I'm using the .NET Standard 2.0 preview, on which my Class Libraries are based.

After having trouble with a few NuGet packages, especially regarding archive extraction, I decided to migrate my .NET Core 2.0 Console projects back to the .NET Framework 4.6.1.

The .NET Framework 4.6.1 is supposed to implement the .NET Standard 2.0 specification - according to different sources. Especially the dotnet/standard GitHub Repo.

Net Standard Implementation by Net Framework and Core

Unfortunately, the migration to the .NET Framework resulted in the following errrors throughout all of .NET Framework Console projects:

Error CS0012 The type 'Object' is defined in an assembly that is not referenced. You must add a reference to assembly 'netstandard, Version=, Culture=neutral, PublicKeyToken=cc7b13ffcd2ddd51'.

Where Object can be anything: Enum, Task, ...

How would I reference .NET Standard 2.0 class libraries with .NET Framework (4.6.1) without getting such errors?

  • We should not be changing the config file. I refrained from changing .config file in this case. I changed the Microsoft.NetFramework.CurrentVersion.targets file in C:\Program Files (x86)\MSBuild\14.0\Bin to include the lines below my code started building fine <ItemGroup> <Reference Include="netstandard" /> </ItemGroup> Sep 1, 2022 at 13:23

10 Answers 10


Try to add a reference to netstandard in web.config as below:

   <compilation debug="true" targetFramework="4.7.1"> 
         <add assembly="netstandard, Version=, Culture=neutral, PublicKeyToken=cc7b13ffcd2ddd51"/> 
  • Thanks, this saved me loads of time
    – gls123
    Jun 25, 2020 at 11:30

I had this problem even after using the latest 2.0, and VS 15.3. However, I think my problem was different. After upgrading from Core 1.1, to 2.0, for some reason, my .web's .csproj had <RuntimeFrameworkVersion>1.1.2</RuntimeFrameworkVersion>. Which prevented the project from targeting the correct 2.0 version.

My class libraries (.Layer) projects had <NetStandardImplicitPackageVersion>1.6.1</NetStandardImplicitPackageVersion>.

I deleted both of them and my project finally started using 2.0 and everything went fine after.

  • I had same doubt about RuntimeFrameworkVersion, after removing it, errors gone
    – Marcin
    Sep 6, 2017 at 8:58
  • Correct, I had a very similar problem. I have used this tutorial for migrating my project from 1.1 to 2.0 but it failed to compile with a bunch of the same error messages as the OP reported. Finally I had to modify RuntimeFrameworkVersion from 1.6.1 to 2.0 and the problem was solved. Note that I did not delete this node.
    – Hudgi
    Oct 21, 2017 at 7:19
  • 3
    @Hudgi glad it worked for you without deleting it. However, in my opinion, you are saying you want to use 2.0 on your project. So, if you update it to... say 2.1 in the future, you might run into the same problem. I believe if you delete RuntimeFrameworkVersion, .Core will use the latest available version.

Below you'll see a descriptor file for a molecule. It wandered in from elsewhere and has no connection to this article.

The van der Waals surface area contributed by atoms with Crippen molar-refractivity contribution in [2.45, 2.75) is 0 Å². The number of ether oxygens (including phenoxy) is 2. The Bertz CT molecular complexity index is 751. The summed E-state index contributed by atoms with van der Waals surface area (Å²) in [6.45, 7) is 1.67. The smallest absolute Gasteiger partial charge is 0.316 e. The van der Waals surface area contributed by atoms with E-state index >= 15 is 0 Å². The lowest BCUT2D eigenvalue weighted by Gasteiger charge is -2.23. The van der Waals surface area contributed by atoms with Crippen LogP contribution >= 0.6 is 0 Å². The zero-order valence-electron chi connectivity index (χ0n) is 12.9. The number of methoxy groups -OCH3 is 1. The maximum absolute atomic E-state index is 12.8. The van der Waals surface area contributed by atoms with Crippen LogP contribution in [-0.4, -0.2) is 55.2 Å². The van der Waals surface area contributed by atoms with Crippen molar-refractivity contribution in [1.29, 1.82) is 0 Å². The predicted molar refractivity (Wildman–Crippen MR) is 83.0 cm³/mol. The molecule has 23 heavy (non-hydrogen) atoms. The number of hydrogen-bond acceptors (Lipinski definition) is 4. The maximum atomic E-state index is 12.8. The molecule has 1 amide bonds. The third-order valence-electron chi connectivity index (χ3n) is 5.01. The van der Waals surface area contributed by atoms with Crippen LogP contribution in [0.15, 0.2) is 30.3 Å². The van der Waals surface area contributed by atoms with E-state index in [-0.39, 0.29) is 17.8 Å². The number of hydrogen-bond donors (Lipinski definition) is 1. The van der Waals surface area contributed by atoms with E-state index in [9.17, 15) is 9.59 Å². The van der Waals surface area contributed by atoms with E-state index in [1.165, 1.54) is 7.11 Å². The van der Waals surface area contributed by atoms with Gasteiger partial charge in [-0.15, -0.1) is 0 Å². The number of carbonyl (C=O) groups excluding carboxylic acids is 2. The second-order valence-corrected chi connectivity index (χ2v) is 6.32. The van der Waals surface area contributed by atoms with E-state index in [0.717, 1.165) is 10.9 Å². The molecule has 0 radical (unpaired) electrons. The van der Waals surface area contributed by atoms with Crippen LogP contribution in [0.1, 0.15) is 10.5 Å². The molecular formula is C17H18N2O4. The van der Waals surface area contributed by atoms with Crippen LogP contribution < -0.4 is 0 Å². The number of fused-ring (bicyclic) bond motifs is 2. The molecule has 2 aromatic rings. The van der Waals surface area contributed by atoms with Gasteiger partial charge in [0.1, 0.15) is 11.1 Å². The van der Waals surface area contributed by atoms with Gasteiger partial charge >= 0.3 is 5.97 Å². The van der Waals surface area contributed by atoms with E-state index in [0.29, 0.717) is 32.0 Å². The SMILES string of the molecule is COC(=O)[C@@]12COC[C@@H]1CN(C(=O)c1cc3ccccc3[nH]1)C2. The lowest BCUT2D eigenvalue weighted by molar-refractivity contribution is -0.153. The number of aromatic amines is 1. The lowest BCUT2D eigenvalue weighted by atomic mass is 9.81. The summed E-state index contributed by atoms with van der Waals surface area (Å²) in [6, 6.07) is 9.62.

– FerX32
    Jun 8, 2018 at 16:06
  • 1
    @Hudgi I had the same problem you had. I just deleted this tag and it worked. Sep 11, 2018 at 11:15

After installing NET Core 2.0 preview 2 and updating to the latest version of Visual Studio 2017 Preview (15.3), the references are now automatically installed.

According to this GitHub issue, dealing with a similar problem, you have to manually add a reference to the NETStandard.Library.NETFramework package within your .NET Framework project for now*.

Either install it via NuGet Console:

Install-Package NETStandard.Library.NETFramework -Version 2.0.0-preview1-25305-02 -Pre

A few days ago, the NET Core/Standard 2.0 preview 2 was released, if you updated, the following version is needed:

Install-Package NETStandard.Library.NETFramework -Version 2.0.0-preview2-25405-01 -Pre

or via the NuGet store (check Show Pre-release versions) and search for NETStandard.Library.NETFramework

This will then resolve the references, the errors should vanish.

*Joperezr states that Microsoft is planning to let a tool handle this later.

For now you have to manually add a reference to this package which can be annoying, but in the future we are planning on the tooling doing this for you.

  • I don't know, whether I'm the only one with that problem, so I thought I'd share this by self-answering
    – jAC
    Jun 20, 2017 at 12:00
  • this should be fixed in the upcoming preview2 release and a VS 15.3 preview update that include the necessary logic, no longer requiring this nuget package Jun 20, 2017 at 12:04
  • @MartinUllrich: All right, thanks for the info. Then my answer is (nearly/already) outdated ... I'll keep the question open until the new release of the VS preview and delete it then.